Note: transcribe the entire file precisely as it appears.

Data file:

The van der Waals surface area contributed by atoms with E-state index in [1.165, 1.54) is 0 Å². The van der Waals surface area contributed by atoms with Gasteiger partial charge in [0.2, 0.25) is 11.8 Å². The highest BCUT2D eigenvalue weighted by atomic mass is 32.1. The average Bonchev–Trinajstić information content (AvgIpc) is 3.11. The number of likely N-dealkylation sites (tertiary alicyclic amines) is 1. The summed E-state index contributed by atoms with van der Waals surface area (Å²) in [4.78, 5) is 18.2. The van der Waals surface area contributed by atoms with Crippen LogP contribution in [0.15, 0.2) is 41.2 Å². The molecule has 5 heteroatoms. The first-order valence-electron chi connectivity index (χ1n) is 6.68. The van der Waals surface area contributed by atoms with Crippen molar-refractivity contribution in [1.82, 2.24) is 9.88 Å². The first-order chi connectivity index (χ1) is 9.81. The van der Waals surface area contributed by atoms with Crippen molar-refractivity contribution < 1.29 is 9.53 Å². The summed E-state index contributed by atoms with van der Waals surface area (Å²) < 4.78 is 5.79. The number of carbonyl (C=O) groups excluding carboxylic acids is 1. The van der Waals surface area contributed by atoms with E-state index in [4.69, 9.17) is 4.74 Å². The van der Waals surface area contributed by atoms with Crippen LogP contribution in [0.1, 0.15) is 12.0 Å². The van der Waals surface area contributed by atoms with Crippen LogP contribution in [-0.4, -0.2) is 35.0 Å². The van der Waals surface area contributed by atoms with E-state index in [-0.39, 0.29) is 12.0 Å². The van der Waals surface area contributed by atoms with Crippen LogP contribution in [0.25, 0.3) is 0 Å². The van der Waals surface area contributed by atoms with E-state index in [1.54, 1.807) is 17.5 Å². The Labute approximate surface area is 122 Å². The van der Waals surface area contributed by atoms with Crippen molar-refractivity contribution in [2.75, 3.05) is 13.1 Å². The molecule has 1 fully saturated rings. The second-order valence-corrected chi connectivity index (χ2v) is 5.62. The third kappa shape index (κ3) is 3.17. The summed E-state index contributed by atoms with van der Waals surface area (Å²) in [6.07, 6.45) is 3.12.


The van der Waals surface area contributed by atoms with E-state index in [1.165, 1.54) is 0 Å². The van der Waals surface area contributed by atoms with Gasteiger partial charge in [0.2, 0.25) is 11.8 Å². The highest BCUT2D eigenvalue weighted by atomic mass is 32.1. The average Bonchev–Trinajstić information content (AvgIpc) is 3.11. The number of likely N-dealkylation sites (tertiary alicyclic amines) is 1. The summed E-state index contributed by atoms with van der Waals surface area (Å²) in [4.78, 5) is 18.2. The van der Waals surface area contributed by atoms with Crippen LogP contribution in [0.15, 0.2) is 41.2 Å². The molecule has 5 heteroatoms. The first-order valence-electron chi connectivity index (χ1n) is 6.68. The van der Waals surface area contributed by atoms with Crippen molar-refractivity contribution in [1.82, 2.24) is 9.88 Å². The first-order chi connectivity index (χ1) is 9.81. The van der Waals surface area contributed by atoms with Crippen molar-refractivity contribution < 1.29 is 9.53 Å². The summed E-state index contributed by atoms with van der Waals surface area (Å²) < 4.78 is 5.79. The number of carbonyl (C=O) groups excluding carboxylic acids is 1. The van der Waals surface area contributed by atoms with E-state index in [4.69, 9.17) is 4.74 Å². The van der Waals surface area contributed by atoms with Crippen LogP contribution in [0.1, 0.15) is 12.0 Å². The van der Waals surface area contributed by atoms with Crippen LogP contribution in [-0.4, -0.2) is 35.0 Å². The van der Waals surface area contributed by atoms with E-state index in [-0.39, 0.29) is 12.0 Å². The van der Waals surface area contributed by atoms with Crippen LogP contribution in [0.25, 0.3) is 0 Å². The van der Waals surface area contributed by atoms with E-state index in [1.54, 1.807) is 17.5 Å². The Labute approximate surface area is 122 Å². The van der Waals surface area contributed by atoms with Crippen molar-refractivity contribution in [2.75, 3.05) is 13.1 Å². The molecule has 1 fully saturated rings. The second-order valence-corrected chi connectivity index (χ2v) is 5.62. The third kappa shape index (κ3) is 3.17. The summed E-state index contributed by atoms with van der Waals surface area (Å²) in [6.07, 6.45) is 3.12.